I’ll never forget a discussion that took place in one of my college journalism courses about what constitutes exceptional reporting. A classmate’s example involved a comparison between articles in two newspapers. Both reported that an alleged perpetrator had been apprehended shortly after committing a murder. The better story, my classmate argued, included the description of how at the time he was caught, the man was eating something at a local restaurant. What difference did it make? Including that simple detail highlighted the psychopathic callousness of someone who could commit such a heinous crime and then calmly sit down to eat just a few minutes later.

Of course, that example doesn’t address the huge problem we as consumers have with today’s media: How do each of us discern which of today’s news stories are true? Which are misleading? Which contain the most relevant information, and—just as important—which have omitted essential facts?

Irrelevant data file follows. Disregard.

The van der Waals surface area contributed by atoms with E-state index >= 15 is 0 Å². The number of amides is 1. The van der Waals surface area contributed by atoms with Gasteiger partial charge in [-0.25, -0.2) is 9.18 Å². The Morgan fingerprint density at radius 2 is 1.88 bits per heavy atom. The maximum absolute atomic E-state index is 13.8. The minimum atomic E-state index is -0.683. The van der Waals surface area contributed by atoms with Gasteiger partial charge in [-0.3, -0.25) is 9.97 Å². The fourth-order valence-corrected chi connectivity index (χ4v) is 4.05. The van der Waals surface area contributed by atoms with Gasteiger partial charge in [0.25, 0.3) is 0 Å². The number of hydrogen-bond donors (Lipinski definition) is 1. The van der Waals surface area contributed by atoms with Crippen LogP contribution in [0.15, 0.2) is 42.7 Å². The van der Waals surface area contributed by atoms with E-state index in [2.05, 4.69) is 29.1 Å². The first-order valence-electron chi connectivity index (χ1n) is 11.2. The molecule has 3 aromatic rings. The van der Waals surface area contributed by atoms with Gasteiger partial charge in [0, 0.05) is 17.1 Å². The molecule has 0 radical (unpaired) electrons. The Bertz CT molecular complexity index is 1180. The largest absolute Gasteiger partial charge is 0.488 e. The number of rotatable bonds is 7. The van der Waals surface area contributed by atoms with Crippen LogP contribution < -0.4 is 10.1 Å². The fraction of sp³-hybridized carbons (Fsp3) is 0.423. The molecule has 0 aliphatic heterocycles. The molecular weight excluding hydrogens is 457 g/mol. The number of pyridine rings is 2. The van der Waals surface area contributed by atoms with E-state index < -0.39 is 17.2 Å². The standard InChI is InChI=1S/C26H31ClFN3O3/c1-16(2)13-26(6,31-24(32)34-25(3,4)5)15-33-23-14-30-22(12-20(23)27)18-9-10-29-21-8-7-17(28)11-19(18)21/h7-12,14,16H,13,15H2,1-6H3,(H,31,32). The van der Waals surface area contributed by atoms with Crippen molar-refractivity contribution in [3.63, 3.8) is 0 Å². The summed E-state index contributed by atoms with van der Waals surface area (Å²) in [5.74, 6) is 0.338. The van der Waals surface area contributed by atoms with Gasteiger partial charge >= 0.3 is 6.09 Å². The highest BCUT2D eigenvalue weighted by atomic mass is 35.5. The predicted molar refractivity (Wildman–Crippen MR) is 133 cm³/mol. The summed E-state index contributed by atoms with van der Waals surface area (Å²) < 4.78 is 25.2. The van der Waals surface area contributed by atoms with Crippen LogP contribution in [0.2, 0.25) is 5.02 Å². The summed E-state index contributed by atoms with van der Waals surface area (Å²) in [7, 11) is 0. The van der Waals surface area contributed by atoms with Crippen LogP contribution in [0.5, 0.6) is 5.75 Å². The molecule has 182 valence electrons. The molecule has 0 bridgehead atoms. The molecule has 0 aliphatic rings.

Though it’s important to find the truth, there is something that is actually much more important: to keep an open mind. And the only way to achieve that is by listening to (or reading) other points of view.

Interestingly, a 2019 article in The Atlantic that presents an analysis of how political prejudice is distributed by county in the United States stated, “In general, the most politically intolerant Americans … tend to be whiter, more highly educated, older, more urban, and more partisan.” That’s because those are the people who are most isolated from hearing others’ points of view. To be fair, there are studies that show that the more education you have, the more tolerant you are. Those studies, however, focus primarily on tolerance toward people in specific groups rather than on tolerance of other political opinions.